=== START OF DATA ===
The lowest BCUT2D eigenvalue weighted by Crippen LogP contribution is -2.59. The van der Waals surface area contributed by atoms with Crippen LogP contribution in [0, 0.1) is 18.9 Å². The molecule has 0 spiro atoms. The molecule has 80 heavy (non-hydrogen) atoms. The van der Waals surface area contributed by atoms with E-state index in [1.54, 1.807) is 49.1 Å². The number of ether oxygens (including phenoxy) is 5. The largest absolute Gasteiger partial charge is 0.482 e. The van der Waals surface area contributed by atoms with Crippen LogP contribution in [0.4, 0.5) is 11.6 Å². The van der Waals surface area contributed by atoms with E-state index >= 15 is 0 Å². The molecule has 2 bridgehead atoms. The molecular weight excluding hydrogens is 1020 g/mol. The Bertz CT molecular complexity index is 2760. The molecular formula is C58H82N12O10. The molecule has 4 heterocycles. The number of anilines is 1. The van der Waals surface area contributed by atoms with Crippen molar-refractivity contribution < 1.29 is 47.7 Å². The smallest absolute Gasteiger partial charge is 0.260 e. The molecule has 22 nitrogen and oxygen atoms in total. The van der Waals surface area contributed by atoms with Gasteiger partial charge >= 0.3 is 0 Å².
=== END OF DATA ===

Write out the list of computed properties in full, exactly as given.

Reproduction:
The lowest BCUT2D eigenvalue weighted by Crippen LogP contribution is -2.59. The van der Waals surface area contributed by atoms with Crippen LogP contribution in [0, 0.1) is 18.9 Å². The molecule has 0 spiro atoms. The molecule has 80 heavy (non-hydrogen) atoms. The van der Waals surface area contributed by atoms with E-state index in [1.54, 1.807) is 49.1 Å². The number of ether oxygens (including phenoxy) is 5. The largest absolute Gasteiger partial charge is 0.482 e. The van der Waals surface area contributed by atoms with Crippen LogP contribution in [0.4, 0.5) is 11.6 Å². The van der Waals surface area contributed by atoms with E-state index >= 15 is 0 Å². The molecule has 2 bridgehead atoms. The molecular weight excluding hydrogens is 1020 g/mol. The Bertz CT molecular complexity index is 2760. The molecular formula is C58H82N12O10. The molecule has 4 heterocycles. The number of anilines is 1. The van der Waals surface area contributed by atoms with Crippen molar-refractivity contribution < 1.29 is 47.7 Å². The smallest absolute Gasteiger partial charge is 0.260 e. The molecule has 22 nitrogen and oxygen atoms in total. The van der Waals surface area contributed by atoms with Gasteiger partial charge >= 0.3 is 0 Å².